There are quite a few complex methods for making convolutional networks converge faster. Natural gradient, dual coordinate ascent, second order hessian free methods and more. However those methods are usually require considerable memory spending and extensive modifications of existing code if you already had some working method before.
Here instead I’ll list some simple and lightweight methods, which don’t require extensive changes of already working code. Those methods works (I’ve tested them on CIFAR10), and at very worst don’t make convergence worse. You shouldn’t expect radical improvement from those methods – they are for little speed up.
1. Start training on the part of the data and gradually increase data size to full. For example for CIFAR10 I start with 1/5 of all the data and increase it by 1/5 each and time giving it 3 more epochs to train for each chunk. This trick was inspired by “curriculum learning”. Resulting acceleration is small but still visible (on order of 10%).
2. Random sampling. Running all the data batches in the same order theoretically can produce some small overfitting – coadaptaion of the data. Usually this effect is not visible, but just to be sure you can reshuffle data randomly each epoch, especially if it cost very little. I’m using simple reshuffling method based on the prime numbers table.
For each minibatch k I take samples indexed by i: (i*prime)%data_size where i is from k*minibatch_size to (k+1)*minibatch_size, and prime taken form prime numbers table change each epoch. If prime is more than all prime factors of data_size all samples are indexed once.
3. Gradient step size. The baseline method is to use simple momentum. Most popular method of gradient acceleration on top of momentum are RMSProp and Nesterov accelerated gadient (NAG).
NAG simply change order in which momentum and gradient are applied to weights. RMSProp is normalization of the gradient, so that it should have approximately same norm. One of the variants described here, which is similar to low pass filter.Another possible implementation – gradient is divided by running root mean square of it’s previous values. However in my tests on CIFAR10 neither NAG nor RMSprop or NAG+RMSProp show any visible improvement.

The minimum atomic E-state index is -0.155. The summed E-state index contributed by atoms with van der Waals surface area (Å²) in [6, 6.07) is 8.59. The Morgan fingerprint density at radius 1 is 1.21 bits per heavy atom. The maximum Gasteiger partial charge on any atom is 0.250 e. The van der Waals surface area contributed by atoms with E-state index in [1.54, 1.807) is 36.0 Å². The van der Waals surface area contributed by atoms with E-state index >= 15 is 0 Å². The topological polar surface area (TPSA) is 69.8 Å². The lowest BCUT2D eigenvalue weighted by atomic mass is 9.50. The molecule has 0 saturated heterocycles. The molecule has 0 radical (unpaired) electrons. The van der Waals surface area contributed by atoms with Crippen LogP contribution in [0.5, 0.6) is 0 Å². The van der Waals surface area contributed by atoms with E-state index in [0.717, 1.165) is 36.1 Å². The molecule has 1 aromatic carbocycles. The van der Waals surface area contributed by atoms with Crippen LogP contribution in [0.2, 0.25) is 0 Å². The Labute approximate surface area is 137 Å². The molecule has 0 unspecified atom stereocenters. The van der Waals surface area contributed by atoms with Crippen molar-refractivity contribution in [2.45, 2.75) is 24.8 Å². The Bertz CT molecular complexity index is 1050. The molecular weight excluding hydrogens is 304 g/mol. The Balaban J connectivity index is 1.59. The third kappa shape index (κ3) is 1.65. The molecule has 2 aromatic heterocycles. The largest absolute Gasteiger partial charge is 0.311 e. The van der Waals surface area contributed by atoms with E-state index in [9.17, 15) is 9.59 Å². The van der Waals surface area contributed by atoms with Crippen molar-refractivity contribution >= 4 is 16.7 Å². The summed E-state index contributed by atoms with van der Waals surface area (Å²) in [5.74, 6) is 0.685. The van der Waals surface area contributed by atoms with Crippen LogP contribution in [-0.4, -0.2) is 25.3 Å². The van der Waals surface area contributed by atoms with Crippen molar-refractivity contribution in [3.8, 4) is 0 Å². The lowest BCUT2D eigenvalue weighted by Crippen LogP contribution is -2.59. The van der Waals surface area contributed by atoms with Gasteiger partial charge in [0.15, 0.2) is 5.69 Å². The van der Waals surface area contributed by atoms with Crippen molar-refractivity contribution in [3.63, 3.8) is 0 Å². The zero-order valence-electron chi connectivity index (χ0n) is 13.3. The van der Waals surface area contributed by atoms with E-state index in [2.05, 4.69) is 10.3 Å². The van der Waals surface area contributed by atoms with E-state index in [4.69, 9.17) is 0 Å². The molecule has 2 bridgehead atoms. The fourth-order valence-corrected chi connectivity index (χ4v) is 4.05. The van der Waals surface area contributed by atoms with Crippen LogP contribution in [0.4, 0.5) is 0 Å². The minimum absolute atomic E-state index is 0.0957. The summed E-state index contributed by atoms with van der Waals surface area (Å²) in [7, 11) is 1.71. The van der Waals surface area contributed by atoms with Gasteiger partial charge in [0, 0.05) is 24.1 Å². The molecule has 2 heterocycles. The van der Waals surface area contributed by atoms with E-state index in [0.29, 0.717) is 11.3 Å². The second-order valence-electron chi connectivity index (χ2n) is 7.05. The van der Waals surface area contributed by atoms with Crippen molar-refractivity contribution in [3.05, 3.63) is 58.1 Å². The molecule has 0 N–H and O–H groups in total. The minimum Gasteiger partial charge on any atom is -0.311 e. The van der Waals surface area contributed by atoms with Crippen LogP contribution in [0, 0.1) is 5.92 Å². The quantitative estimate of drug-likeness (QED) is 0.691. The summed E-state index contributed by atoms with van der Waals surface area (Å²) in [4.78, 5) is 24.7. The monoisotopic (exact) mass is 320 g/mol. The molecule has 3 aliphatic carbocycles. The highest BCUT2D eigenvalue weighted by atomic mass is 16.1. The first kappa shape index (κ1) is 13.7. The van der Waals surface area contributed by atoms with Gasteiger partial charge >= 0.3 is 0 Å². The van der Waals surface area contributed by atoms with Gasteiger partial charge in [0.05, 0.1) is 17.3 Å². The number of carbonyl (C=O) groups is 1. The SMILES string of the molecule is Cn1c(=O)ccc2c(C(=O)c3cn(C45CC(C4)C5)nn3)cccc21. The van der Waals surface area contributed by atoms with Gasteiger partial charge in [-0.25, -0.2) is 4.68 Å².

Nevertheless in my tests a simple modification of gradient step show better result then standard momentum. That is just a common optimization trick – discard or reduce those gradient step which increase error function. Straightforward implementation of it could be costly for convnet – to estimate cost function after gradient step require additional forward propagation. There is a workaround – estimate error on the next sample of the dataset and if error increased subtract part of the previous gradient. This is not precisely the same as reducing bad gradient, because we subtract offending gradient after we made next step, but because the step is small it still works. Essentially it could be seen as error-dependent gradient step
4. Dropout. Use of dropout require some care, especially if we want to insert dropout into networks built and tuned without dropout. Common recommendation is to increase number of filters proportionally to dropout value.
But there are some hidden traps there: while dropout should improve test error(results on the samples not used in training) it make training error noticeably worse. In practice it may make worse even test error. Dropout also make convergence considerably more slow. There is non-obvious trick which help: continue iterations without changing learning rate for some times even after training error is not decreasing any more. Intuition behind this trick – dropout reduce test error, not training error. Test error decrease often very slow and noisy comparing to training error, so, just to be sure it may help to increase number of epoch even after both stop decreasing, without decreasing learning rate. Reducing learning rate after both training and test error went plateau for some epochs may produce better results.
To be continued (may be)
There is some deep learning (specifically #convnet) criticism based on the artificially constructed misclassification examples.
There is a new paper
“Deep Neural Networks are Easily Fooled: High Confidence Predictions for Unrecognizable Images” by Nguen et al
and other direction of critics is based on the older, widely cited paper
“Intriguing properties of neural networks” by Szegedy et al
In the first paper authors construct examples which classified by convnet with confidence, but look nothing like label to human eye.
In the second paper authors show that correctly classified image could be converted to misclassified with small perturbation, which perturbation could be found by iterative procedure
What I think is that those phenomenons have no impact on practical performance of convolutional neural networks.
First paper is really simple to address. The real world images produced by camera are not dense in the image space(space of all pixel vectors of image size dimension).
In fact camera images belong to low-dimensional manifold in the image space, and there are some interesting works on dimensionality and property of that manifold. For example dimensionality of the space images of the fixed 3D scene it is around 7, which is not surprising, and the geodesics of that manifold could be defined through the optical flow.